Stakeholders have until January 10 to submit their position papers on the draft memorandum circular (MC) that provides the implementing guidelines for the new port terminal management regulatory framework (PTMRF) of the Philippine Ports Authority (PPA).
PPA has conducted in December a series of public consultations on the proposed MC, which will govern the bidding and awarding of contracts for port terminal management. The MC will be implementing the provisions of PPA Administrative Order (AO) No. 03-2016, or the PTMRF.
Issued in early 2016, PPA AO 03-2016 outlines the guidelines for the awarding of terminal contracts.
Under the draft circular, a public bidding to manage a port’s terminal will be conducted at least six months before the existing port terminal management contract or cargo- handling contract expires. For either new port facilities or ports without authorized cargo-handling operators, bidding for cargo-handling services will be conducted immediately. For existing special takeover units, bidding for cargo-handling services will take place within six months of effectivity of the circular.
Membership to the bids and awards committee for public bidding will vary depending on the category of investment to be done at a port. Suggested observers to public biddings include authorized representatives from the shipping industry; the Philippine Chamber of Commerce and Industry and the Philippine Chamber of Arrastre and Stevedoring Operators; and the Commission on Audit.
PPA port operations and management manager Roberto Aquino, during a public consultation on December 22, said the new PTMRF aims to enhance PPA’s rules for awarding of terminal management contracts in order to reduce the administrative burden of PPA.
Under AO 03-2016, investments in ports are to be categorized into six tiers, ranging from a full private concession to a fully PPA-managed port, to makes it easier to determine the investment arrangements of a port.
Aquino said that under the new port terminal framework, concessions will be performance- or outcome-based, instead of investment-based or based on the number of equipment or facilities to be provided by the concessionaire.
He said that with this, PPA hopes “to be able to reduce transport and transaction costs”, especially on agricultural products.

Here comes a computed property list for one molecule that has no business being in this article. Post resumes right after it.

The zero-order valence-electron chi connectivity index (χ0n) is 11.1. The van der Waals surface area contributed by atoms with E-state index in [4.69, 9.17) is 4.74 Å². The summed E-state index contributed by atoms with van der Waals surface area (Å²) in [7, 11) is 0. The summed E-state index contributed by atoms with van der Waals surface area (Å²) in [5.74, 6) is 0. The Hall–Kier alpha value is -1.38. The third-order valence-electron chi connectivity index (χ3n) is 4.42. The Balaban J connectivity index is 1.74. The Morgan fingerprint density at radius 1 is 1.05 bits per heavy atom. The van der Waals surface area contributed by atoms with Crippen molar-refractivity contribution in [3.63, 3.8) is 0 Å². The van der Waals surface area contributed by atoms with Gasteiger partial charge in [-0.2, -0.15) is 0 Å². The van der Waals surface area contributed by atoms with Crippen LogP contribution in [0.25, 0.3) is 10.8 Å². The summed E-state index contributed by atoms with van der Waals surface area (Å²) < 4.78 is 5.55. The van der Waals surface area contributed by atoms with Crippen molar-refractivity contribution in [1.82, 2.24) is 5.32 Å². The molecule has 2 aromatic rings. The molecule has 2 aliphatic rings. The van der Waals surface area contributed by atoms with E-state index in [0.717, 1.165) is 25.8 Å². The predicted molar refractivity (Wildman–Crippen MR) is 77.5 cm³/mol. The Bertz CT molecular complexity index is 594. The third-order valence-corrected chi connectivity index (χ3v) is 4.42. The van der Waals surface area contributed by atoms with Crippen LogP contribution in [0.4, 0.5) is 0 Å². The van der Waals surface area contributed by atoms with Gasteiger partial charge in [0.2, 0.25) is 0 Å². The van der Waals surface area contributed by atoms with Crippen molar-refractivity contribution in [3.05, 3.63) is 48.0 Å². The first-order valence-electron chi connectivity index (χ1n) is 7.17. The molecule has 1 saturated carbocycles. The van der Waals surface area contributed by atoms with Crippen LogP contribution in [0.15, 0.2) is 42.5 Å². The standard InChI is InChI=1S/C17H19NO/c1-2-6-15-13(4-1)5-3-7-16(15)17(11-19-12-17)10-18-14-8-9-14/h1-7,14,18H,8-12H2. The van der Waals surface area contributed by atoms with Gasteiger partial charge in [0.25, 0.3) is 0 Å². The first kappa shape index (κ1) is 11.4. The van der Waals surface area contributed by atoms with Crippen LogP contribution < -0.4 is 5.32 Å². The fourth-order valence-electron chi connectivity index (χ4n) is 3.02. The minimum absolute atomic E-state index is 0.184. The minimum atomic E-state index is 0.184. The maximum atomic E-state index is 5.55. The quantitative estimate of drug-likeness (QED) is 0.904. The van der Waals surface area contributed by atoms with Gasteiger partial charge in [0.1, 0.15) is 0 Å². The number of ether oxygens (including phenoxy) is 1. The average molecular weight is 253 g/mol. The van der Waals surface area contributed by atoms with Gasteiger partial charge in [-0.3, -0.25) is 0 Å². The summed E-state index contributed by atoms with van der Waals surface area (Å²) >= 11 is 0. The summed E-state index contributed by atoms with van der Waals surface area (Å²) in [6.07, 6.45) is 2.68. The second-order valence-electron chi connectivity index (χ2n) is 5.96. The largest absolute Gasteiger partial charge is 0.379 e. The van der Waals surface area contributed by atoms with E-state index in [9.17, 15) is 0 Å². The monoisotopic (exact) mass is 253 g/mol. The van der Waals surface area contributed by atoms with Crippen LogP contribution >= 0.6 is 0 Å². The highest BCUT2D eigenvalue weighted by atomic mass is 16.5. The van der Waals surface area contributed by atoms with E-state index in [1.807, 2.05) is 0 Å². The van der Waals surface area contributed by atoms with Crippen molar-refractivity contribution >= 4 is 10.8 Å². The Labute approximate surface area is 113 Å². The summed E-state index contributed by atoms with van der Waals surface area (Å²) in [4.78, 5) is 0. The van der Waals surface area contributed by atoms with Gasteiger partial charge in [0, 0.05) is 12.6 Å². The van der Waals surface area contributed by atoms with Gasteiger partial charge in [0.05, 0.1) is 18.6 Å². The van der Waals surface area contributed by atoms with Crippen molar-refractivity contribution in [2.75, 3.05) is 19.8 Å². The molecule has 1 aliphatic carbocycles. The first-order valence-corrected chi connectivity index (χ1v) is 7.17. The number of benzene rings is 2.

PPA is also soliciting suggestions for the key performance indicators (KPIs) the concessionaire has to attain and maintain. Under the proposed terms of reference (TOR), suggested KPIs per hour include vessel’s average working time at berth, vessel’s average time at berth, average number of cranes per vessel, average tonners per hour for bulk and breakbulk shipments, average moves per hour for containers, average yard dwell time, and passenger/port user satisfaction survey results.
If the concessionaire fails to meet the KPIs, it may be liable to pay KPI charges, and PPA may enforce payment of the unpaid balance if it cannot collect it from the operators.
PPA will also do mandatory review of the contract if targets are not met and terminate it if targets are still not fulfilled after three years.
The TOR also proposes the number of equipment to be provided by the concessionaire during the commencement of the contract.
Asked if the new rules for granting concessions will translate to lower port charges, PPA assistant general manager for operations Hector Miole said “productivity is really designed to bring down costs.”
He noted that a vessel that stays at berth for 10 hours instead of the supposed five hours doubles its costs.
Miole said increasing productivity will also result in “increasing returns to profit and savings.” – Roumina Pablo
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